A new study looks at how age plays a role in the outbreak. While the study shows that the illness is less severe in kids, there are nuances that aren’t considered in the broader narrative around the illness. Meanwhile, the older generations struggle to cope with the outbreak.
NBC News: Not Just Older People: Younger Adults Are Also Getting The Coronavirus
The spread of the coronavirus through a Seattle-area nursing home seemed to underscore a key point about the disease: Older and sicker individuals are most at risk. And while it is true that nursing home residents are particularly vulnerable to serious complications from the illness, younger and middle-age adults, those in their 30s, 40s and 50s, are far from immune from catching the virus. (Edwards, 3/17)
The New York Times: Children And Coronavirus: Research Finds Some Become Seriously Ill
The coronavirus raging around the globe has tended to tread gently with children, who account for the smallest percentage of the tens of thousands of infections identified so far. Now, the largest study to date of children and the virus has found that while most develop mild or moderate symptoms, a small percentage — especially babies and preschoolers — can become seriously ill. The study, published online in the journal Pediatrics, looked at more than 2,000 ill children across China, where the pandemic began. (Belluck, 3/17)
The Washington Post: What Coronavirus Looks Like In Kids
The study provides confirmation that coronavirus infections are in fact generally less severe in kids, with more than 90 percent having mild to moderate disease or even being asymptomatic. But it contains worrisome information about one subset — infants — and suggests that children may be a critical factor in the disease’s rapid spread. The first thing to know is that children are getting infected across all age groups and genders. Among the patients studied, half were from Hubei Province, the epicenter of the outbreak, while the others were from bordering areas. They ranged in age from newborns to 18 with the median age being 7 years. (Cha, 3/17)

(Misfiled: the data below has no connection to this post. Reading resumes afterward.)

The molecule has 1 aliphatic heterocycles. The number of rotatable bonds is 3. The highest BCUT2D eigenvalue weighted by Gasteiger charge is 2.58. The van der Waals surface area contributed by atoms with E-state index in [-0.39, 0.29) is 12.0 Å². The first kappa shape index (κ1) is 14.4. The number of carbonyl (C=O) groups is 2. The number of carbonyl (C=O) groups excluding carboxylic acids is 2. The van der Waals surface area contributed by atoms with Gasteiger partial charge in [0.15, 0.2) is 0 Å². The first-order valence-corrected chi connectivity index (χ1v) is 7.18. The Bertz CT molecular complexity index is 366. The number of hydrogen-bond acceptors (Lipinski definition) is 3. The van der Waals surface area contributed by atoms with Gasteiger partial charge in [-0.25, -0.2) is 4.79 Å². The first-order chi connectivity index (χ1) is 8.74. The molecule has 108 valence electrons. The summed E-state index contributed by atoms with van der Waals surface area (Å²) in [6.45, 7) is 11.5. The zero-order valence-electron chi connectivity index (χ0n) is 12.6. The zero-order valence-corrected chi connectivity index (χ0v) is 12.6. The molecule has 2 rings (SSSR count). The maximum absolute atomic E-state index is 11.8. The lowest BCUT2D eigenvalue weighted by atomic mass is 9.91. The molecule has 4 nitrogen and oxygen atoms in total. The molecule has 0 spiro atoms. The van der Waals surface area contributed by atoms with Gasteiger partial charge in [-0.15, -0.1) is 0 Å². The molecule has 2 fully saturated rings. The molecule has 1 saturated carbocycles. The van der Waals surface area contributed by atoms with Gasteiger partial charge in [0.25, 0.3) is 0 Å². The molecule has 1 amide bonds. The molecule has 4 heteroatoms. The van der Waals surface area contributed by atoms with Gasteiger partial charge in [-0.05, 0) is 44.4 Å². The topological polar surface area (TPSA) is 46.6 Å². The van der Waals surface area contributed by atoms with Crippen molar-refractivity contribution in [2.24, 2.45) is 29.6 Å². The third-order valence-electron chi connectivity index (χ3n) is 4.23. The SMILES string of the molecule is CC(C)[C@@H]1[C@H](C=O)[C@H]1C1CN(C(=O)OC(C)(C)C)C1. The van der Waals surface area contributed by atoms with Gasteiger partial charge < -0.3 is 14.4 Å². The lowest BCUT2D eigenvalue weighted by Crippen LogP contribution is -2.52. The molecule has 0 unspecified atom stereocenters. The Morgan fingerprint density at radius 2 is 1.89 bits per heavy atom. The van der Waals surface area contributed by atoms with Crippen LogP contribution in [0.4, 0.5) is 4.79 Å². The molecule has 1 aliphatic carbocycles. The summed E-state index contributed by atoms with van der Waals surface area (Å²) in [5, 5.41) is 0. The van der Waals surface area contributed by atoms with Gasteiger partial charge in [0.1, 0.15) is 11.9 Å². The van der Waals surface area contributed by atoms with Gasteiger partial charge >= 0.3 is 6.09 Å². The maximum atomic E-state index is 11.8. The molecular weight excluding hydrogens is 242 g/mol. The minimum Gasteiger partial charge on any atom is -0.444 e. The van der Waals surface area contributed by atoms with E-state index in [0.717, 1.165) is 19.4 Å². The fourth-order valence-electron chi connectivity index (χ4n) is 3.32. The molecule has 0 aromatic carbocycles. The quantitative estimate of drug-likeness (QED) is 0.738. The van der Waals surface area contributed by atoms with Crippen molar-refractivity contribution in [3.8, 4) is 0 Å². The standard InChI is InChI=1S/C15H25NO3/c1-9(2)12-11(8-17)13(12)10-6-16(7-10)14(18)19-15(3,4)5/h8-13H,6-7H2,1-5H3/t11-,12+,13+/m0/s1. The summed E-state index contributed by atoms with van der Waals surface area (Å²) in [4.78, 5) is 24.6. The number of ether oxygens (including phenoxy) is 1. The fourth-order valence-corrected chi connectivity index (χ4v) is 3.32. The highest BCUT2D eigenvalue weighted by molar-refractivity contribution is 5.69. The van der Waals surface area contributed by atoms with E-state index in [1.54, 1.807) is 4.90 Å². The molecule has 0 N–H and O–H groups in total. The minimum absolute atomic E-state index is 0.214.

The New York Times: When Elders Have To Fight Coronavirus Alone
At the Stanley M. Isaacs Neighborhood Center on Manhattan’s Upper East Side on Monday morning, a trickle of older New Yorkers, some pushing walkers or riding in mobility scooters, arrived to bad news. All group activities were canceled. Lunch was strictly to go. A worker wearing a plaid shirt and a surgical mask handed a meal to a woman, then urged her to move along. “You can’t hang out at the center today.” (Leland, 3/18)
ABC News: Nursing Home Residents Adapt To Solitude As They Brace For COVID-19
As the federal government imposes strict new rules to prevent the spread of coronavirus, America’s nursing homes are trying to get creative to combat fears about what could come next. That means “hallway bingo” in Beaver Dam, Kentucky; video conferences with family at The Villages in Rockville, Maryland; and a fresh supply of puzzles and coloring books at the Avoyelles Manor nursing home in Plaucheville, Louisiana. (Mosk and Romero, 3/18)
Kaiser Health News: As Coronavirus Surges, Programs Struggle To Reach Vulnerable Seniors Living At Home
Close down group meals for seniors. Cancel social gatherings. The directive, from the Illinois Department on Aging, sent shock waves through senior service organizations late last week.Overnight, Area Agencies on Aging had to figure out how to help people in their homes instead of at sites where they mingle and get various types of assistance. (Graham, 3/18)
The New York Times: Coronavirus Is Closing Social Security Offices. Here’s How To Get Benefit Help.
The Social Security Administration operates a vast network of more than 1,200 offices around the country that help thousands of Americans every day with applications for retirement, disability and Medicare benefits. No more. Starting Tuesday, Social Security’s field office network will be closed to the public in most situations until further notice because of the coronavirus public health crisis, administration officials said. Offices that hear disability insurance appeals also are closed. (Miller, 3/17)
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